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A practical start-up process

Remember all the late hours spent strategising about how to position your brand, how it would affect your success, and your new company idea? Your efforts don't stop there, though. The fact is that although they might be interested, people won't necessarily sign up for what you have to offer.

Positioning your business as a start-up

The success of a company as a whole depends on its management’s ability to recognise and develop the appropriate position for it.

As they say, “First impressions matter” so as a start-up, creating a distinctive brand helps place your product in the eyes of potential customers. This involves answering questions like “Who is the company’s target audience?” “How is the company’s product and services different from their competitors?” “What problems would the company be solving”?

Simply being aware of the goods or services you provide won't be enough to draw in customers. It is crucial to explain why your products or services are far better than those of the competitors. What more effective method is there to say this than via the company’s positioning statement.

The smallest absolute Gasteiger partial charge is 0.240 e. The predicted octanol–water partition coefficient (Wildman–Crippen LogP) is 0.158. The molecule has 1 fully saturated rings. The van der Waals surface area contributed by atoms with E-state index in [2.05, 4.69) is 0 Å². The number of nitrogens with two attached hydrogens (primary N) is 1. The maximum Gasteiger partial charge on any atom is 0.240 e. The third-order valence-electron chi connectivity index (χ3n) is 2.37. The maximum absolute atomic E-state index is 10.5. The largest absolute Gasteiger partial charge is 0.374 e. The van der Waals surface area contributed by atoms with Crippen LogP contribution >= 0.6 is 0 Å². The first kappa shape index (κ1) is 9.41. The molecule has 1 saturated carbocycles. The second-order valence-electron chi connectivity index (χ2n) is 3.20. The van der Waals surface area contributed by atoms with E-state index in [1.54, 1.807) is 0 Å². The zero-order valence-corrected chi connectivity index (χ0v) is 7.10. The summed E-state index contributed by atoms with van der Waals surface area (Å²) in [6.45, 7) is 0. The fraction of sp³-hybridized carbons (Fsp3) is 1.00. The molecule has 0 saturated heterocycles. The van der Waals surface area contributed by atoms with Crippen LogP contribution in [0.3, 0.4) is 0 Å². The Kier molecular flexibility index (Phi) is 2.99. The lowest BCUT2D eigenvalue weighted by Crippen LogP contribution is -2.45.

A positioning statement identifies a need, the target population or market segment it pertains to, how the company will address it (brand value), and the benefits of using this product or service over alternatives. Additionally, it creates and strengthens a company's identity or brand. Since it takes a lot of creativity and study to create the ideal positioning statement, the majority of businesses do not give it any thought.

Establishing your growth strategy

It takes time for a start-up to become a successful, well-established company. It involves an array of processes, one of which is developing a growth strategy.

Although there are a lot of options when developing a growth strategy, it's crucial to take a practical approach. This refers to an approach that guarantees the best outcome with the least amount of work. Do you want a slow or rapid path to growth? This is dependent on variables such as the company's financial standing, the level of current competition and market dynamics.

A growth strategy should, in theory, go beyond your company's marketing and business plans because it is concerned with the survival of the company. The objective is to achieve visible and sustained growth, depending on the approach the company chooses to employ, such as market penetration, market expansion, product development, diversification, or acquisition of other businesses.

Market penetration is the ideal first approach for start-ups. By cutting pricing or coming up with brand-new, inventive methods for people to use their products or services, a company may use an existing product to gain market share.

Email us at: for a free consultation with our team specialists on choosing the right growth strategy for your business.


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